Myasthenia gravis

Dr Henry Knipe et al.

Myasthenia gravis (MG) is the most common neuromuscular junction disease, and presents with increasing fatigue brought on by exertion. 

Incidence is estimated at 15-20 per 100,000 1,2. Females are more affected (3:1) under the age of 40, but males are more affected over the age of 50 2

Most patients present with ocular symptoms (e.g. diplopia), with the majority (80%) proceeding to experience generalised weakness 1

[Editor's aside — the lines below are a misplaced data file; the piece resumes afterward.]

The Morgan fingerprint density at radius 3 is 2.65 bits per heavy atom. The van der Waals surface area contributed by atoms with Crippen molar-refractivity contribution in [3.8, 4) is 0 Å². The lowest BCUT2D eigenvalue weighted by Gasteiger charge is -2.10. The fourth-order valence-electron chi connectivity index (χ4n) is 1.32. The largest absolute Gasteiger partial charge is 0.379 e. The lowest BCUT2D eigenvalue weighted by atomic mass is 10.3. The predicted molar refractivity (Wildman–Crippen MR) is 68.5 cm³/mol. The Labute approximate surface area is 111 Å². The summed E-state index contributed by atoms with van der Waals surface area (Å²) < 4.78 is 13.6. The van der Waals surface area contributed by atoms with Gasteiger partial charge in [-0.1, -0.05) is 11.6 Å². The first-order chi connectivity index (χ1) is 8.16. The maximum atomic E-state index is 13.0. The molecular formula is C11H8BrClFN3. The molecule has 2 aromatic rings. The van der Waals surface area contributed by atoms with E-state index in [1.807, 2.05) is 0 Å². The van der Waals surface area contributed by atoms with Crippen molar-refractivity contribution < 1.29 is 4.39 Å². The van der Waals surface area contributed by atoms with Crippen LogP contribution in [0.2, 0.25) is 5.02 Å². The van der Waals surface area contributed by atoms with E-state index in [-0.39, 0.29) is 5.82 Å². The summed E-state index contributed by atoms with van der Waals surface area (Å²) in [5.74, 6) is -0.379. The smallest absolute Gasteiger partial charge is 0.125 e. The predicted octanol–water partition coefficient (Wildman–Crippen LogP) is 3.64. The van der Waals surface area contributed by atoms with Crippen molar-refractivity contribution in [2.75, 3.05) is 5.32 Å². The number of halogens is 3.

Myasthenia gravis is an autoimmune disease with anti-AChR and/or anti-MuSK antibodies affecting postsynaptic acetylcholine receptors or muscle specific tyrosine-kinase, respectively 1,2

Along with corticosteroids, immunosuppressant drugs (e.g. cyclosporin, cyclophosphamide, azathioprine) have tradtionally been the mainstays of disease-modifying therapy for the disease. Mycophenolate mofetil (MMF) has been traditionally used to treat myasthenia gravis 6. Other treatments include orally active cholinesterase inhibitors such as Mestinon TM (pyridostigmine bromide). 

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Article information

rID: 41664
Section: Pathology
Synonyms or Alternate Spellings:
  • Myasthenia gravis (MG)

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